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Eur Child Adolesc Psychiatry. 2017 Jun;26(6):691-701. doi: 10.1007/s00787-016-0935-1. Epub 2017 Jan 3.

Identifying disordered eating behaviours in adolescents: how do parent and adolescent reports differ by sex and age?

Author information

1
Section of Eating Disorders, Department of Psychological Medicine, Institute of Psychiatry, Psychology and Neuroscience, King's College London, London, UK. savani.bartholdy@kcl.ac.uk.
2
South London and Maudsley NHS Foundation Trust, London, UK.
3
Department of Biostatistics, Institute of Psychiatry, Psychology and Neuroscience, King's College London, London, UK.
4
Centre for Neuroimaging Sciences, Institute of Psychiatry, Psychology and Neuroscience, King's College London, London, UK.
5
Section of Eating Disorders, Department of Psychological Medicine, Institute of Psychiatry, Psychology and Neuroscience, King's College London, London, UK.
6
Department of Child and Adolescent Psychiatry and Psychotherapy, Central Institute of Mental Health, Medical Faculty Mannheim, Heidelberg University, Square J5, 68159, Mannheim, Germany.
7
Discipline of Psychiatry, School of Medicine and Trinity College Institute of Neuroscience, Trinity College Dublin, Dublin, Ireland.
8
University Medical Centre Hamburg-Eppendorf, House W34, 3.OG, Martinistr. 52, 20246, Hamburg, Germany.
9
Medical Research Council-Social, Genetic and Developmental Psychiatry Centre, Institute of Psychiatry, Psychology and Neuroscience, King's College London, London, UK.
10
Department of Psychiatry, Université de Montréal, CHU Ste Justine Hospital, Quebec, Canada.
11
Department of Psychological Medicine and Psychiatry, Institute of Psychiatry, Psychology and Neuroscience, King's College London, London, UK.
12
Department of Cognitive and Clinical Neuroscience, Central Institute of Mental Health, Medical Faculty Mannheim, Heidelberg University, Square J5, Mannheim, Germany.
13
Neurospin, Commissariat à l'Energie Atomique, CEA-Saclay Center, Paris, France.
14
Department of Psychiatry and Psychotherapy, University Medical Center Hamburg-Eppendorf (UKE), Martinistrasse 52, 20246, Hamburg, Germany.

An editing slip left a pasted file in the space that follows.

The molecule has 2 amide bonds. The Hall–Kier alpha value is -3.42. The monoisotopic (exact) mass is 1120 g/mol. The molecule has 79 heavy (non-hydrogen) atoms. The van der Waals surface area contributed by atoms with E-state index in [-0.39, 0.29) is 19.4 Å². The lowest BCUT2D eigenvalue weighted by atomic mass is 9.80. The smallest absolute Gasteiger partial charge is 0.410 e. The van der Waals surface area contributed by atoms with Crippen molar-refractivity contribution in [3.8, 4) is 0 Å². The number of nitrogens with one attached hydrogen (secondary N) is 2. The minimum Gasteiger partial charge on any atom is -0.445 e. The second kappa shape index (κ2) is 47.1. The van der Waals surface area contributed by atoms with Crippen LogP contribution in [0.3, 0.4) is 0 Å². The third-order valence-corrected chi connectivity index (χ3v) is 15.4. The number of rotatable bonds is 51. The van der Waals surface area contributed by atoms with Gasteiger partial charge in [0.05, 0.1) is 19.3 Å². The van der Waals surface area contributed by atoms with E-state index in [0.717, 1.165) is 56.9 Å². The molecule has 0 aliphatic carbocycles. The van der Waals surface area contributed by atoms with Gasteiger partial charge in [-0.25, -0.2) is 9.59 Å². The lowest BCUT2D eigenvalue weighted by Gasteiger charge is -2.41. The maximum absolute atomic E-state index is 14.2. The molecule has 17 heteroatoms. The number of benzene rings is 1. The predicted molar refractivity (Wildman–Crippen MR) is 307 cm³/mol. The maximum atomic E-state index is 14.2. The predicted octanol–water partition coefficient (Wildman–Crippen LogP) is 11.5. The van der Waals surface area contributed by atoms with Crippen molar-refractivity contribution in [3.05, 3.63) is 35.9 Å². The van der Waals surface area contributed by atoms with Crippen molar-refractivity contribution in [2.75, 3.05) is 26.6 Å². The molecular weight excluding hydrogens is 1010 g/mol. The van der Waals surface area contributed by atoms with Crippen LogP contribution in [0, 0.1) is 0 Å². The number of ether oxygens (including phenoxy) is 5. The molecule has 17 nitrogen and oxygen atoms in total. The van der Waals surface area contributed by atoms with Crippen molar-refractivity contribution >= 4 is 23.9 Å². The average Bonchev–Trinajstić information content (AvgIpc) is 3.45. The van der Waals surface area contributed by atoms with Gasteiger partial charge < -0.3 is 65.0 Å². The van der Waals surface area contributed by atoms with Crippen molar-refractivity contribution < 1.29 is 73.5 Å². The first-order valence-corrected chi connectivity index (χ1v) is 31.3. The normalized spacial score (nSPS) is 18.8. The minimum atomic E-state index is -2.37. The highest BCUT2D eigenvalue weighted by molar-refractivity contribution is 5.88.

15
Departments of Psychiatry and Psychology, University of Vermont, Burlington, VT, 05405, USA.
16
Department of Psychiatry and Psychotherapy, Campus Charité Mitte, Charité, Universitätsmedizin Berlin, Charitéplatz 1, Berlin, Germany.
17
Physikalisch-Technische Bundesanstalt (PTB), Abbestr. 2-12, Berlin, Germany.
18
Institut National de la Santé et de la Recherche Médicale, INSERM Unit 1000 "Neuroimaging & Psychiatry", University Paris Sud, University Paris Descartes-Sorbonne Paris Cité, Paris, France.
19
Maison de Solenn, Paris, France.
20
Psychiatry Department 91G16, Orsay Hospital, Orsay, France.
21
Rotman Research Institute, Baycrest and Departments of Psychology and Psychiatry, University of Toronto, Toronto, ON, M6A 2E1, Canada.
22
Department of Child and Adolescent Psychiatry and Psychotherapy, Medical University of Vienna, Vienna, Austria.
23
Department of Psychiatry and Neuroimaging Center, Technische Universität Dresden, Dresden, Germany.
24
Department of Psychology, University College Dublin, Dublin, Ireland.

Abstract

This study investigated the prevalence of disordered eating cognitions and behaviours across mid-adolescence in a large European sample, and explored the extent to which prevalence ratings were affected by informant (parent/adolescent), or the sex or age of the adolescent. The Development and Well-Being Assessment was completed by parent-adolescent dyads at age 14 (n = 2225) and again at age 16 (n = 1607) to explore the prevalence of 7 eating disorder symptoms (binge eating, purging, fear of weight gain, distress over shape/weight, avoidance of fattening foods, food restriction, and exercise for weight loss). Informant agreement was assessed using kappa coefficients. Generalised estimating equations were performed to explore the impact of age, sex and informant on symptom prevalence. Slight to fair agreement was observed between parent and adolescent reports (kappa estimates between 0.045 and 0.318); however, this was largely driven by agreement on the absence of behaviours. Disordered eating behaviours were more consistently endorsed amongst girls compared to boys (odds ratios: 2.96-5.90) and by adolescents compared to their parents (odds ratios: 2.71-9.05). Our data are consistent with previous findings in epidemiological studies. The findings suggest that sex-related differences in the prevalence of disordered eating behaviour are established by mid-adolescence. The greater prevalence rates obtained from adolescent compared to parent reports may be due to the secretive nature of the behaviours and/or lack of awareness by parents. If adolescent reports are overlooked, the disordered behaviour may have a greater opportunity to become more entrenched.

KEYWORDS:

Adolescent; Eating disorders; Epidemiology; Parent

PMID:
28050706
PMCID:
PMC5446550
DOI:
10.1007/s00787-016-0935-1
[Indexed for MEDLINE]
Free PMC Article

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